Course for Senior Officials: Visit to Riyadh Completes the Study Tour

Wednesday, 1. March 2017

A visit to Saudi Arabia completes the study tour of the Course for Senior Officials at the Federal Academy for Security Policy. Talks centred around the conflict in Yemen, the fight against terrorism and the social and political development of the Kingdom.

Vier Saudi-Arabische Gesprächspartner sitzen zur Diskussion mit dem Führungskräfteseminar an einem Tisch.

The visit to Riyadh included a number of stops. Pictured here: members of the Institute for Diplomatic Studies, which is part of the Foreign Ministry, participate in talks. Picture: Federal Academy for Security Policy

After visiting Iran, the Course for Senior Officials proceeded to visit the United Arab Emirates with stopovers in Dubai and Abu Dhabi. Both emirates fascinate the visitor with superlatives of all kinds: the world's tallest building, the largest traffic hubs, the most gigantic shopping malls. Also, it became evident that the post-petroleum era is given much thought there: What must be done to maintain the downright spectacular economic rise once the buoyant revenue from oil has dried up? The challenges arising in this context are social rather than solely economic in nature. The loss of much-loved privileges, higher taxes, the integration of elites into the labour market or the new role of women in society are changes that can only gradually be addressed and communicated.

From the United Arab Emirates, the course proceeded to the final leg of the tour in Saudi Arabia. In the Saudi capital of Riyadh, the team surrounding Michael Ohnmacht, the Deputy Head of Mission at the German Embassy, educated the course participants on the local political and economic environment. This was followed by a discussion with General Abdulilah Al-Saleh, Secretary General of the Islamic Military Coalition for Counter Terrorism. Additional visits to security policy institutions included the headquarters of the Gulf Cooperation Council, the Institute for Diplomatic Studies, the King Faisal Centre for Research and Islamic Studies and the training project of the German Federal Police in Saudi Arabia. Economic issues were discussed at the Representation of the European Union and with CEOs of German companies in Saudi Arabia. Dr Mohammad Alissa, General Secretary of the Muslim World League, answered questions on the role of religion.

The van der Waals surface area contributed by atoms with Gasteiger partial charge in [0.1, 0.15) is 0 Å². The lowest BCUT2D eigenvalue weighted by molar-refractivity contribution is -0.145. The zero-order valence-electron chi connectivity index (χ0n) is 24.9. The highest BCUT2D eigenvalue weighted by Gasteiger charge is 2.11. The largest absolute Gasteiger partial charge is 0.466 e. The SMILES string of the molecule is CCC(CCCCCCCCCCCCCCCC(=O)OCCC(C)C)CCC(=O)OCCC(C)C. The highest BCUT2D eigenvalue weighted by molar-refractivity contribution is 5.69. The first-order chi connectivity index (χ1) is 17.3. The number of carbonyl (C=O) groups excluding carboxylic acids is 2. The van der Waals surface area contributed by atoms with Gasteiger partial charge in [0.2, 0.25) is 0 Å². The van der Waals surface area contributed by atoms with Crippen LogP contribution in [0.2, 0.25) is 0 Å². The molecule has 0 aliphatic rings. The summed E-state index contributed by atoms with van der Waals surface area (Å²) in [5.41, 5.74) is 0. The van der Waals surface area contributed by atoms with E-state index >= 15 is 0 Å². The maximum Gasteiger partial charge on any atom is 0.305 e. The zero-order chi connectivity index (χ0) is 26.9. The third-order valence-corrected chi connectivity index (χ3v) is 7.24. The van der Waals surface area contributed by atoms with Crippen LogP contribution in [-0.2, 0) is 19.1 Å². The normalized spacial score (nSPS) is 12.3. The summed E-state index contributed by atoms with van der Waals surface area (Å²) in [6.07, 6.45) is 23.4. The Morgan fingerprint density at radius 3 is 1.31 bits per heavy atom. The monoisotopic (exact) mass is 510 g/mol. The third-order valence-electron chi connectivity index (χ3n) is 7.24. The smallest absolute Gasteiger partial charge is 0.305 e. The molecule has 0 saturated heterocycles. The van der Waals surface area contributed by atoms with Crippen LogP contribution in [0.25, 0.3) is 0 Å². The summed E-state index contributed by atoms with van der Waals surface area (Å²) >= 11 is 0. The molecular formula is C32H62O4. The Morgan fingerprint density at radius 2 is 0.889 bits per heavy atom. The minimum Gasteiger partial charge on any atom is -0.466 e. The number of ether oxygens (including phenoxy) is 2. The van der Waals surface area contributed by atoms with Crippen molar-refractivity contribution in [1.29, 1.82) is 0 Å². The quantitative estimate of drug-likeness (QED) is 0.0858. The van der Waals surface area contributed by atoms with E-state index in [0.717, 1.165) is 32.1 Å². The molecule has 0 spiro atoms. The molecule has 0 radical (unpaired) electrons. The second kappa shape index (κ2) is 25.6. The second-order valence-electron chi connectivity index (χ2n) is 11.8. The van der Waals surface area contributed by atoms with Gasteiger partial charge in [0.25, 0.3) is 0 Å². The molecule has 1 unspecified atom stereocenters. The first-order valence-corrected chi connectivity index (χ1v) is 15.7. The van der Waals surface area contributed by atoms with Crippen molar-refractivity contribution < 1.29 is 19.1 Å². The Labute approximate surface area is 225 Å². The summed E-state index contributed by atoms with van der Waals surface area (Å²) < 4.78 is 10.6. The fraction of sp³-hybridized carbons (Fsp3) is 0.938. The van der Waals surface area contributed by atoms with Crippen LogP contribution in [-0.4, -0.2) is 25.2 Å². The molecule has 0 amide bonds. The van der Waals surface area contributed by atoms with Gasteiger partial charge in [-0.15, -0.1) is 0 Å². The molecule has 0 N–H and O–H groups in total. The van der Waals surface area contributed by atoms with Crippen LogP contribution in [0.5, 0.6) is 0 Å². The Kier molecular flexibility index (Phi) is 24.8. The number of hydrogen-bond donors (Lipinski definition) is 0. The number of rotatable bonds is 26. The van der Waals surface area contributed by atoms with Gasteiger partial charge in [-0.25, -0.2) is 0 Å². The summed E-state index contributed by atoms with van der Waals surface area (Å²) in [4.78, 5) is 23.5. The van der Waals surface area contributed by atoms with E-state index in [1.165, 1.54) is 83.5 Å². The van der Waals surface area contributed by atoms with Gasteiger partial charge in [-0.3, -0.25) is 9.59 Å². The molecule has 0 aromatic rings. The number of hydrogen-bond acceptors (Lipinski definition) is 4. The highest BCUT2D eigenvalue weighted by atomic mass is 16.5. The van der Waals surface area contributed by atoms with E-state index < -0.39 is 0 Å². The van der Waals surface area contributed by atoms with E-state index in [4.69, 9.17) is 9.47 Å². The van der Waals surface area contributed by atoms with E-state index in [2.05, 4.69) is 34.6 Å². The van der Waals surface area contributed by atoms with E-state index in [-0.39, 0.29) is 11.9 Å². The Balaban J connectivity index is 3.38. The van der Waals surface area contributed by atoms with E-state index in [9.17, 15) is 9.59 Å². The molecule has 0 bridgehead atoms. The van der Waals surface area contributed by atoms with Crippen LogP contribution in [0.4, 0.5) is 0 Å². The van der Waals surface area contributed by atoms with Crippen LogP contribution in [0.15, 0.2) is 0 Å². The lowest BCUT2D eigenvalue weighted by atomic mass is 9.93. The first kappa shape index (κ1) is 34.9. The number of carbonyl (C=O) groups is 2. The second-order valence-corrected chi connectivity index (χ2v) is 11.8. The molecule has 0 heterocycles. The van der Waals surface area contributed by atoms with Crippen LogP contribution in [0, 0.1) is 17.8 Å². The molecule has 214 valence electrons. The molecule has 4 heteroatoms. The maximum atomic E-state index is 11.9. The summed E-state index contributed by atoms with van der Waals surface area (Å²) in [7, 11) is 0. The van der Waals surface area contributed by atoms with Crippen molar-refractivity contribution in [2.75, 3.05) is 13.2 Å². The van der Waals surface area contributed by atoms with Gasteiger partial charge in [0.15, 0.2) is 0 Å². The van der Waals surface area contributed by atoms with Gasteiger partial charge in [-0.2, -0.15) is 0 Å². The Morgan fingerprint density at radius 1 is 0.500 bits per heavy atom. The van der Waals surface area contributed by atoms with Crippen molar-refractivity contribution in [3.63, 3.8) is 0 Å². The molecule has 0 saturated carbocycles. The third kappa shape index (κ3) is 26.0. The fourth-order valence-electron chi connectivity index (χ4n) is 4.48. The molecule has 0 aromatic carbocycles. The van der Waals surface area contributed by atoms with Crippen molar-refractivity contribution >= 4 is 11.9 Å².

The dominant impression is one of impending social and political change

Links von einer breiten Autoverkehrsstraße ragen hinter einer dichten Reihe von Palmen im Bau befindliche Hochhäuser und Baukräne auf.

Caught between tradition and modernity:
The dominant impression was that Saudi-Arabian reforms are also aiming at the gradual opening up of its ultra-conservative society. Picture: sören2013/flickr/CC BY-NC-SA 2.0

Concerning the situation in Saudi Arabia, the impression was one of impending political and social change. According to the assessment of several course participants, “Saudi Vision 2030”, the comprehensive reform project promoted by the political leaders, extends significantly beyond a strategy for the post-petroleum era and also envisions the gradual opening of the ultra-conservative society and sustainable changes in gender relations.

The conflict in Yemen was the main topic of discussion in terms of security policy. On the basis of a United Nations Security Council Resolution, the armed forces of Saudi Arabia are attempting to reinstate the legitimate government of the country. Saudi Arabia is frequently subject to international criticism regarding this matter. For instance, Saudi-led air attacks resulted in the accidental bombing of civilians – a development that had been provoked deliberately by Yemeni insurgents, who were firing from positions and installed arms depots inside hospitals and schools.

After the end of the study tour, the Course for Senior Officials will return to Berlin. At the Federal Academy the results of discussions and impressions from the region will be reflected upon together and an executive paper will be prepared. A discussion of the results with Peter Altmaier, Head of the Federal Chancellery, will conclude the Seminar.

Written by: Editorial Staff